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Statement from the UW-Madison University Labor Council on Smart Restart

August 5, 2020: We are the University Labor Council, a coalition of unions representing workers throughout UW–Madison. We are food service workers, trades workers, academic staff, faculty, custodians, non-academic staff, and graduate-student workers. The University works because we do: we disinfect dorm rooms, feed and educate our community’s young adults, ensure that the university is fiscally responsible, and build safe and efficient infrastructure. Every working day, we give our skills and our time in service to the Wisconsin Idea.

[WORT] Labor Radio for July 31

University staff are raising safety concerns about the reopening of campus for the fall semester. As has been widely announced, UW plans to begin the fall semester with in-person instruction for many courses until the Thanksgiving recess. Each department will arrange for the type of instruction they will be providing. After Thanksgiving, UW-Madison will switch to an all virtual format. 

[27 NEWS] Survey: Majority of UW staff uncomfortable to return to campus

A survey of staff at UW-Madison shows an overwhelming majority are uncomfortable returning to work on campus this fall.

The United Faculty & Academic Staff (UFAS) Local 223 and the Teaching Assistant Association (TAA) released results of a recent survey this week. Of more than 400 faculty and staff who responded, 86.4 percent reported feeling uncomfortable with the university's plans.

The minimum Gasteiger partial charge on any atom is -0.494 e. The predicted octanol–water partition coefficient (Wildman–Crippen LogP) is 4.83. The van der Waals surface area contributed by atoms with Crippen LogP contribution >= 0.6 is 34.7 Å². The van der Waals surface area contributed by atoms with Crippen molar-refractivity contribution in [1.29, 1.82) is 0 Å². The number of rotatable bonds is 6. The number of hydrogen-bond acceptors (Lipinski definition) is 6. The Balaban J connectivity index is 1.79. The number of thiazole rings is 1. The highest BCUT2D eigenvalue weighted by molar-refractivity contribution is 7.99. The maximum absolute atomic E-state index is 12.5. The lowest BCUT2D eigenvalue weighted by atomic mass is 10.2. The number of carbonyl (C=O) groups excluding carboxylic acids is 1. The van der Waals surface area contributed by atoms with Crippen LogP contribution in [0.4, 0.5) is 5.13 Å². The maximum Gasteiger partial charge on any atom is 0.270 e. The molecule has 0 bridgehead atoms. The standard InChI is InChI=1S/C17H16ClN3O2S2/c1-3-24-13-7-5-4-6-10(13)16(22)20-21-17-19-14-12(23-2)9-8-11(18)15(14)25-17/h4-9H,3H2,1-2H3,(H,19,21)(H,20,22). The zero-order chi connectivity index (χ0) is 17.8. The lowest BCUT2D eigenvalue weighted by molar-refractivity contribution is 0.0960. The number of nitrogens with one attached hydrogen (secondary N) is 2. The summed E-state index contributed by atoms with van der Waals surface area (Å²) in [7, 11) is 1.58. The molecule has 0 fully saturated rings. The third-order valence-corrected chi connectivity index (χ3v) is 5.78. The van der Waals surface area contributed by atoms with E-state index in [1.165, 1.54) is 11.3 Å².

See the full report by Jennifer Kliesr from July 28, 2020.

TAA-UFAS Worker Safety Survey Summary

What does the survey tell us?

Simply put, UW-Madison workers are uncomfortable with the administration’s plan to bring students back to campus:

86.4% of all respondents across campus reported feeling either extremely uncomfortable or uncomfortable.

Worker Health and Safety Survey

Dane County continues to see record high numbers of new COVID cases, news from the Student and Exchange Visitor Program (SEVP) of U.S. Immigration and Customs Enforcement threatens our international students and co-workers, all while administration moves forward with plans for students to be back on campus this fall. We know that many in the campus community—faculty and academic staff, grad and student workers, administrative and blue collar employees—are deeply concerned about worker health and safety in light of these issues with a variety of questions and suggestions.